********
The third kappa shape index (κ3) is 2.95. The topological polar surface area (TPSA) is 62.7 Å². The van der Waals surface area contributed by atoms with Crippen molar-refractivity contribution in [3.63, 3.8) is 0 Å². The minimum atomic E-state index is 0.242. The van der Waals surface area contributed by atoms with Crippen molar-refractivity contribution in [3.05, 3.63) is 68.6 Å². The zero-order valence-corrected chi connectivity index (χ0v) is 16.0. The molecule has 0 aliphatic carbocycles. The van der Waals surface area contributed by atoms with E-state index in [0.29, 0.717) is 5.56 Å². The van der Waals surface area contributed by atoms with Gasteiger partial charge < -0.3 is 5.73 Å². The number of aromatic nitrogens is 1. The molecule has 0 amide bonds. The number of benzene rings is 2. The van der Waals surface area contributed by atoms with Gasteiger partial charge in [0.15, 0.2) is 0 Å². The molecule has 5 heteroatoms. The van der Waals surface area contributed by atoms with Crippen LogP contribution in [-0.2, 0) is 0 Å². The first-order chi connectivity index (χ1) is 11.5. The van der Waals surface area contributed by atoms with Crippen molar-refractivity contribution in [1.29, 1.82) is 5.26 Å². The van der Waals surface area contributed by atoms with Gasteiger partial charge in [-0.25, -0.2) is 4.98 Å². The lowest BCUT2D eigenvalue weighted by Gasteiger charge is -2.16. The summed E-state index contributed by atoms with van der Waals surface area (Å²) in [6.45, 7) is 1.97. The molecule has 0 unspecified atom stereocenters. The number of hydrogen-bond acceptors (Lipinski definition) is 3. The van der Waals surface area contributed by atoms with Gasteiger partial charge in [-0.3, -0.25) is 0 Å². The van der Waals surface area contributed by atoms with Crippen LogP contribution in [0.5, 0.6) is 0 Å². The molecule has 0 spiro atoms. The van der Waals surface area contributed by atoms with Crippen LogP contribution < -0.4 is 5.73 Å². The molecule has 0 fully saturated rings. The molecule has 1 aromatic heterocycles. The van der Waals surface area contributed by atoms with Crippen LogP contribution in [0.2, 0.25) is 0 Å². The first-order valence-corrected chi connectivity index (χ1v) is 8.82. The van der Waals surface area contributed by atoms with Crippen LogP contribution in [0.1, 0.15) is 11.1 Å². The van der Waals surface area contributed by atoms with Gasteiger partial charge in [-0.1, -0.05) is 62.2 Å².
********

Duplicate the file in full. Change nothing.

The third kappa shape index (κ3) is 2.95. The topological polar surface area (TPSA) is 62.7 Å². The van der Waals surface area contributed by atoms with Crippen molar-refractivity contribution in [3.63, 3.8) is 0 Å². The minimum atomic E-state index is 0.242. The van der Waals surface area contributed by atoms with Crippen molar-refractivity contribution in [3.05, 3.63) is 68.6 Å². The zero-order valence-corrected chi connectivity index (χ0v) is 16.0. The molecule has 0 aliphatic carbocycles. The van der Waals surface area contributed by atoms with E-state index in [0.29, 0.717) is 5.56 Å². The van der Waals surface area contributed by atoms with Gasteiger partial charge < -0.3 is 5.73 Å². The number of aromatic nitrogens is 1. The molecule has 0 amide bonds. The number of benzene rings is 2. The van der Waals surface area contributed by atoms with Gasteiger partial charge in [0.15, 0.2) is 0 Å². The molecule has 5 heteroatoms. The van der Waals surface area contributed by atoms with Crippen LogP contribution in [-0.2, 0) is 0 Å². The first-order chi connectivity index (χ1) is 11.5. The van der Waals surface area contributed by atoms with Crippen molar-refractivity contribution in [1.29, 1.82) is 5.26 Å². The van der Waals surface area contributed by atoms with Gasteiger partial charge in [-0.25, -0.2) is 4.98 Å². The lowest BCUT2D eigenvalue weighted by Gasteiger charge is -2.16. The summed E-state index contributed by atoms with van der Waals surface area (Å²) in [6.45, 7) is 1.97. The molecule has 0 unspecified atom stereocenters. The number of hydrogen-bond acceptors (Lipinski definition) is 3. The van der Waals surface area contributed by atoms with Gasteiger partial charge in [-0.3, -0.25) is 0 Å². The van der Waals surface area contributed by atoms with Crippen LogP contribution in [0.5, 0.6) is 0 Å². The molecule has 0 spiro atoms. The van der Waals surface area contributed by atoms with Crippen LogP contribution < -0.4 is 5.73 Å². The molecule has 0 fully saturated rings. The molecule has 1 aromatic heterocycles. The van der Waals surface area contributed by atoms with Crippen LogP contribution in [0.2, 0.25) is 0 Å². The first-order valence-corrected chi connectivity index (χ1v) is 8.82. The van der Waals surface area contributed by atoms with Crippen LogP contribution in [0.1, 0.15) is 11.1 Å². The van der Waals surface area contributed by atoms with Gasteiger partial charge in [-0.1, -0.05) is 62.2 Å².